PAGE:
Sharpen your pencils because EAs shall be no more than 75 pages (not including appendices) and completed in 1 year, and EISs no more than 150 pages (not including appendices) and completed in 2 years, unless a senior agency official approves an extension or size increase in writing. Scout strives to keep our NEPA documents concise and focused, but this can be challenging with more complex projects. It can be done. We recently completed a 75-page EA for a Navy project in less than 1 year!
This is an opportunity to have all parties in agreement to maintain EAs and EISs boiled down to the key environmental issues that require detailed analysis and thoughtfully incorporate additional information in appendices. And practically speaking, a shorter document will accelerate reviews of multiple drafts further supporting achievement of the 1-year timeline.
One tip to help to reach the 1 and 2-year marks is clearly communicate a “hard pencils down” date to come to an agreement of exactly what the proposed action is before moving forward with the analysis. For example, for construction projects come to an agreement with stakeholders on the exact footprint, schedule, determine as much design detail as available, and for military operations provide clear parameters of proposed frequency, type of operations, and locations – and then stick to the agreed to description. Or, if the team is not able to agree just yet, use broader project description language to provide flexibility in analysis and implementation.
Another tip to help meet the time limits is to work with subject matter experts early to determine whether the proposed action requires natural resource surveys that often may be limited by seasonal requirements. For example, if you miss the window to survey a particular species during an annual breeding season, your NEPA analysis may be delayed until the next breeding season window the following year. As you do your pre-planning, think about what the “long-pole” items will be in your schedule and plan accordingly.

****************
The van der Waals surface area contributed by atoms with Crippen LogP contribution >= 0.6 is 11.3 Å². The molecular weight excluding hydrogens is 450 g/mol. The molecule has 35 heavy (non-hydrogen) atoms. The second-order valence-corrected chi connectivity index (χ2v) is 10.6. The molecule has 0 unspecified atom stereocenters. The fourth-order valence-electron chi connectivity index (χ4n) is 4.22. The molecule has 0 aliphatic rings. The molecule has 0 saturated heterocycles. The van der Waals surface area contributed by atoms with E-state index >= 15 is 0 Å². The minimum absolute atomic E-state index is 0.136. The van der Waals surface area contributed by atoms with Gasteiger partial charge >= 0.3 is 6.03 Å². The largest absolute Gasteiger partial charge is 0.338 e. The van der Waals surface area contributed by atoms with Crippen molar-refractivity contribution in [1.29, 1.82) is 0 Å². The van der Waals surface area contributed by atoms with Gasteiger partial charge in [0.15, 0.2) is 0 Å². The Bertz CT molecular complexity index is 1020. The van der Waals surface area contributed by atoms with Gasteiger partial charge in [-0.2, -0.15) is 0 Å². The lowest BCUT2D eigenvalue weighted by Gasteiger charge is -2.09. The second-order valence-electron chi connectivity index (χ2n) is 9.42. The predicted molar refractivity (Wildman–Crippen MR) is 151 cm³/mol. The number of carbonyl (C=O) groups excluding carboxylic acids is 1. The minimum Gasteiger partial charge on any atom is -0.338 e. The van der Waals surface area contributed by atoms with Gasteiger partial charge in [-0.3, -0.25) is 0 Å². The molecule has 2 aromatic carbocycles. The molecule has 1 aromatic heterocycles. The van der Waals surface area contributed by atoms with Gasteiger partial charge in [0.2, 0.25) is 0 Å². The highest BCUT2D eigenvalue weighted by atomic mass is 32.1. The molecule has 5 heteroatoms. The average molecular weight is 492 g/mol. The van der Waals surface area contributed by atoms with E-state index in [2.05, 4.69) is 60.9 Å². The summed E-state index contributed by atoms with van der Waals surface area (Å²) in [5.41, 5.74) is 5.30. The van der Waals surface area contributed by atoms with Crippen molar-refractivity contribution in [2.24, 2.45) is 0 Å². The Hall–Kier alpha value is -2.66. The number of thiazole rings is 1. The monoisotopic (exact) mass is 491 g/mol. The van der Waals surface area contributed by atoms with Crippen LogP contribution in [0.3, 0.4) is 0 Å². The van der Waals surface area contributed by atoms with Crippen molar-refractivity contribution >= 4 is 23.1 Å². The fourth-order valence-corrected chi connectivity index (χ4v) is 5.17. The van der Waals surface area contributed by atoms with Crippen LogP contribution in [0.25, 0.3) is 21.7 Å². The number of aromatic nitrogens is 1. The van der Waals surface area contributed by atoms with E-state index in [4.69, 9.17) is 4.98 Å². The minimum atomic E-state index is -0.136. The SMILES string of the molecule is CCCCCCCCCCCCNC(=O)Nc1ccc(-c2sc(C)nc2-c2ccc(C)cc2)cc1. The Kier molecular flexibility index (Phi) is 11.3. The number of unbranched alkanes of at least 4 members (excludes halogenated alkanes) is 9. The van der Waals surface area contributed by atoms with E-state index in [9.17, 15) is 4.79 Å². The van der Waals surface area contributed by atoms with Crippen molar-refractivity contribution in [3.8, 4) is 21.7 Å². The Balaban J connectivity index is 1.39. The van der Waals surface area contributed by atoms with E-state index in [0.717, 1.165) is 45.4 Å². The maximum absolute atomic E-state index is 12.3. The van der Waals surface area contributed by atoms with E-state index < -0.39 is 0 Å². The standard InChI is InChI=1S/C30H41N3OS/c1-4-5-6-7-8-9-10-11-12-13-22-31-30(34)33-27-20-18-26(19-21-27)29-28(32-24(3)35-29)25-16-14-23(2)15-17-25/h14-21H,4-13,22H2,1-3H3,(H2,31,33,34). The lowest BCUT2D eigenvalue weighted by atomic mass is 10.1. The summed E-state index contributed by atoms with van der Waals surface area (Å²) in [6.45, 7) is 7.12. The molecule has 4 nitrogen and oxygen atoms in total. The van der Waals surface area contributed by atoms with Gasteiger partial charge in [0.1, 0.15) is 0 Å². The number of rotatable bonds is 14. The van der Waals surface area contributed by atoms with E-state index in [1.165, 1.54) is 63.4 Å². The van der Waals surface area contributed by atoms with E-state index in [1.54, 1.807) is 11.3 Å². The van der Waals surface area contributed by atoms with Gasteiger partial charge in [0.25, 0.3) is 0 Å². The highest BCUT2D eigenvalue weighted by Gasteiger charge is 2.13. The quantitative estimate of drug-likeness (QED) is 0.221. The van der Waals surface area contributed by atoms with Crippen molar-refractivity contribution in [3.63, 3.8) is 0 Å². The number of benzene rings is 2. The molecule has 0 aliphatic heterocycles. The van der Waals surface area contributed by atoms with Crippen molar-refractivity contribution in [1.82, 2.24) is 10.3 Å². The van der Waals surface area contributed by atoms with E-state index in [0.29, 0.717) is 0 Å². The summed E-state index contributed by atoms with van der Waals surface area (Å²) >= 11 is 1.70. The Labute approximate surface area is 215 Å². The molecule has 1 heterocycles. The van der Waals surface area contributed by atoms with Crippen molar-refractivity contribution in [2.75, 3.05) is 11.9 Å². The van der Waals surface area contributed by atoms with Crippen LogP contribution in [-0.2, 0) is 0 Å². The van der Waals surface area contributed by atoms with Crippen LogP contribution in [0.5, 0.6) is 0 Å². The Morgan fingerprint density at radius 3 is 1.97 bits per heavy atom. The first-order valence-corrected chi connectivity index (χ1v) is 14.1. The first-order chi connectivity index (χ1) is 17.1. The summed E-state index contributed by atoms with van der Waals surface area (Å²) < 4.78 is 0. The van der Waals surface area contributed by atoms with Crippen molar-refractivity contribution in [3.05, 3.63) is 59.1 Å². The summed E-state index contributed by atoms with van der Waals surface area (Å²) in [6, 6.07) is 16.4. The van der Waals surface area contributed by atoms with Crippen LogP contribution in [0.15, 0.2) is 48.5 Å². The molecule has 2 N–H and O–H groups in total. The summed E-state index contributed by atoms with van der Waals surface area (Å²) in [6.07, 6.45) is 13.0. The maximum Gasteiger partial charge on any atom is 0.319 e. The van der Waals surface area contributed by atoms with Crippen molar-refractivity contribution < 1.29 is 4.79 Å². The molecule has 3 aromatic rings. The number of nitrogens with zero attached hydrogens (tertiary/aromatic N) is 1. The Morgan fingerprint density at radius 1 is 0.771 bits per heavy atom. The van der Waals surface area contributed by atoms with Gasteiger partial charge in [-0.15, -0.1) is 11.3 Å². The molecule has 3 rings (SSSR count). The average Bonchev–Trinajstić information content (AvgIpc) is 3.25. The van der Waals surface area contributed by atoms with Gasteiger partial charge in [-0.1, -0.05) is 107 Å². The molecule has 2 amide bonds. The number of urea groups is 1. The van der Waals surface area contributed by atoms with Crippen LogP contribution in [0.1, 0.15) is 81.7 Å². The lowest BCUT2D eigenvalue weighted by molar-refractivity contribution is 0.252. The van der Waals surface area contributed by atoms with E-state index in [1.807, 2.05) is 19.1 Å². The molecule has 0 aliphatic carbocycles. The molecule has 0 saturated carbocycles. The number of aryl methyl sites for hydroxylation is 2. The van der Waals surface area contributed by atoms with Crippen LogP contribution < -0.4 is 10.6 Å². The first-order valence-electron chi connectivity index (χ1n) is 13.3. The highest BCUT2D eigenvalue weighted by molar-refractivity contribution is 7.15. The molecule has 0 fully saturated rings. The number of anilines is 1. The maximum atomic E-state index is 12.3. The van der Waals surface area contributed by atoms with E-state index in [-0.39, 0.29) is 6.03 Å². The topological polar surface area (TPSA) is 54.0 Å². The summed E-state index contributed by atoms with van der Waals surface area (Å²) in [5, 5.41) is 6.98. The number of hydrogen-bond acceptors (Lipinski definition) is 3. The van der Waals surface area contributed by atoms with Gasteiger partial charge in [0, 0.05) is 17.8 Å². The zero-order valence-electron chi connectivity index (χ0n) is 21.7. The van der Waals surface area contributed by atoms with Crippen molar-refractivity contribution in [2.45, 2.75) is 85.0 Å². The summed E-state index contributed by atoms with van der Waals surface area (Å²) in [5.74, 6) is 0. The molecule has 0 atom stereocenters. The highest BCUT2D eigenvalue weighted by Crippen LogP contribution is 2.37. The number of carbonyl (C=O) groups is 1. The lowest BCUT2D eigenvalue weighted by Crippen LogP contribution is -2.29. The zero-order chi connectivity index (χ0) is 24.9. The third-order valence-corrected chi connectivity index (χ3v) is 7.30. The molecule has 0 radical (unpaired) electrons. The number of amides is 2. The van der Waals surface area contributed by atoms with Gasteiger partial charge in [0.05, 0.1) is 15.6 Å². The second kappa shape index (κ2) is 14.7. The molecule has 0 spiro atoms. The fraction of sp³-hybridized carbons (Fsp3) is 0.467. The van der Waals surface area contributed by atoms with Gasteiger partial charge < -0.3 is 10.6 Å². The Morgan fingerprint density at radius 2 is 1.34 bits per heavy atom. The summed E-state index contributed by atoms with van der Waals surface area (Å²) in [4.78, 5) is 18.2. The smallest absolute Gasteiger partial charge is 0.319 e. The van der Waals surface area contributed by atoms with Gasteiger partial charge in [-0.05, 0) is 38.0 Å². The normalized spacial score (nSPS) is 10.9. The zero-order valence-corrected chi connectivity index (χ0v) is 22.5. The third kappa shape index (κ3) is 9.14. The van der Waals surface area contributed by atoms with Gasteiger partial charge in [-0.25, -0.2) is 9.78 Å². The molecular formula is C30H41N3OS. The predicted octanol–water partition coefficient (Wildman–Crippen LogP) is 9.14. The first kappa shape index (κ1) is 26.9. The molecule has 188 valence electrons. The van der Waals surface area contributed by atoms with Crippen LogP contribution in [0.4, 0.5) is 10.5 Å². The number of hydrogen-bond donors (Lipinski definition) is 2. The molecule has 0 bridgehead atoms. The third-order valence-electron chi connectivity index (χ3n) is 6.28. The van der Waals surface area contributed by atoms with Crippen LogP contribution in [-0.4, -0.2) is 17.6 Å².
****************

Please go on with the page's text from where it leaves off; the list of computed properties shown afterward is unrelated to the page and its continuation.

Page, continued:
5. Clarified language to allow for greater flexibility to do supplemental (“tiered”) NEPA documents.
One problem often faced with federal projects is having enough detail on one part of the project but not enough detail on a future part of the project that has not quite been designed or defined. Projects are often delayed to avoid the appearance of breaking up (or segmenting) the project to potentially minimize the environmental impact of a project.
With the revised language it emphasizes that agencies may tier their environmental analyses to defer detailed analysis for environmental impacts of specific program elements until such program elements are ripe for final agency action. Programmatic analyses are becoming more useful and should be a key consideration in the NEPA planners toolbox.
6. Additional EIS changes:
- Definition of Effects: Removed references to direct and indirect effects which will help to simplify the effects analysis.